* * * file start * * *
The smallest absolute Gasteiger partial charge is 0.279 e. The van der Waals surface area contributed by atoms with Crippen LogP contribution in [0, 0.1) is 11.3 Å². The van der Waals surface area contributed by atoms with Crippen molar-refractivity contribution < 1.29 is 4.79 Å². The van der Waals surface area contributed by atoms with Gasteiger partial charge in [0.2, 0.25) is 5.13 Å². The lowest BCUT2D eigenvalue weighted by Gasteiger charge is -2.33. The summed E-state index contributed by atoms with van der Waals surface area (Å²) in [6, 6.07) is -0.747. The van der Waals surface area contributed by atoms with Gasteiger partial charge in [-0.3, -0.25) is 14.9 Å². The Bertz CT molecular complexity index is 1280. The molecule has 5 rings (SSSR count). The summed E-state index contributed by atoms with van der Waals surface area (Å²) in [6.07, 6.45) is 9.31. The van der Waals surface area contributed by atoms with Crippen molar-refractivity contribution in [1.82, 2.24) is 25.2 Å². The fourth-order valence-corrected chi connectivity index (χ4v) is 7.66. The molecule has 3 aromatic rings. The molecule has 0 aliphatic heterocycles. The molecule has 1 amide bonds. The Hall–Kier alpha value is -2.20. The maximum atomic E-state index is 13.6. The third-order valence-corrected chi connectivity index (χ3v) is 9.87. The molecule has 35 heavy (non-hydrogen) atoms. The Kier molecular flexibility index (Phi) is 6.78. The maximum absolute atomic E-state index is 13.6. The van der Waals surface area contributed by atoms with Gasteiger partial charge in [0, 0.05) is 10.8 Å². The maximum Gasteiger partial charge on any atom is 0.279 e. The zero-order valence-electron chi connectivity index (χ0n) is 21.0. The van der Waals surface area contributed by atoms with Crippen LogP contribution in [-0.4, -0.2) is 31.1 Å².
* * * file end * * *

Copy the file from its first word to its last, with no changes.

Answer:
The smallest absolute Gasteiger partial charge is 0.279 e. The van der Waals surface area contributed by atoms with Crippen LogP contribution in [0, 0.1) is 11.3 Å². The van der Waals surface area contributed by atoms with Crippen molar-refractivity contribution < 1.29 is 4.79 Å². The van der Waals surface area contributed by atoms with Gasteiger partial charge in [0.2, 0.25) is 5.13 Å². The lowest BCUT2D eigenvalue weighted by Gasteiger charge is -2.33. The summed E-state index contributed by atoms with van der Waals surface area (Å²) in [6, 6.07) is -0.747. The van der Waals surface area contributed by atoms with Gasteiger partial charge in [-0.3, -0.25) is 14.9 Å². The Bertz CT molecular complexity index is 1280. The molecule has 5 rings (SSSR count). The summed E-state index contributed by atoms with van der Waals surface area (Å²) in [6.07, 6.45) is 9.31. The van der Waals surface area contributed by atoms with Crippen molar-refractivity contribution in [1.82, 2.24) is 25.2 Å². The fourth-order valence-corrected chi connectivity index (χ4v) is 7.66. The molecule has 3 aromatic rings. The molecule has 0 aliphatic heterocycles. The molecule has 1 amide bonds. The Hall–Kier alpha value is -2.20. The maximum atomic E-state index is 13.6. The third-order valence-corrected chi connectivity index (χ3v) is 9.87. The molecule has 35 heavy (non-hydrogen) atoms. The Kier molecular flexibility index (Phi) is 6.78. The maximum absolute atomic E-state index is 13.6. The van der Waals surface area contributed by atoms with Gasteiger partial charge in [0, 0.05) is 10.8 Å². The maximum Gasteiger partial charge on any atom is 0.279 e. The zero-order valence-electron chi connectivity index (χ0n) is 21.0. The van der Waals surface area contributed by atoms with Crippen LogP contribution in [-0.4, -0.2) is 31.1 Å².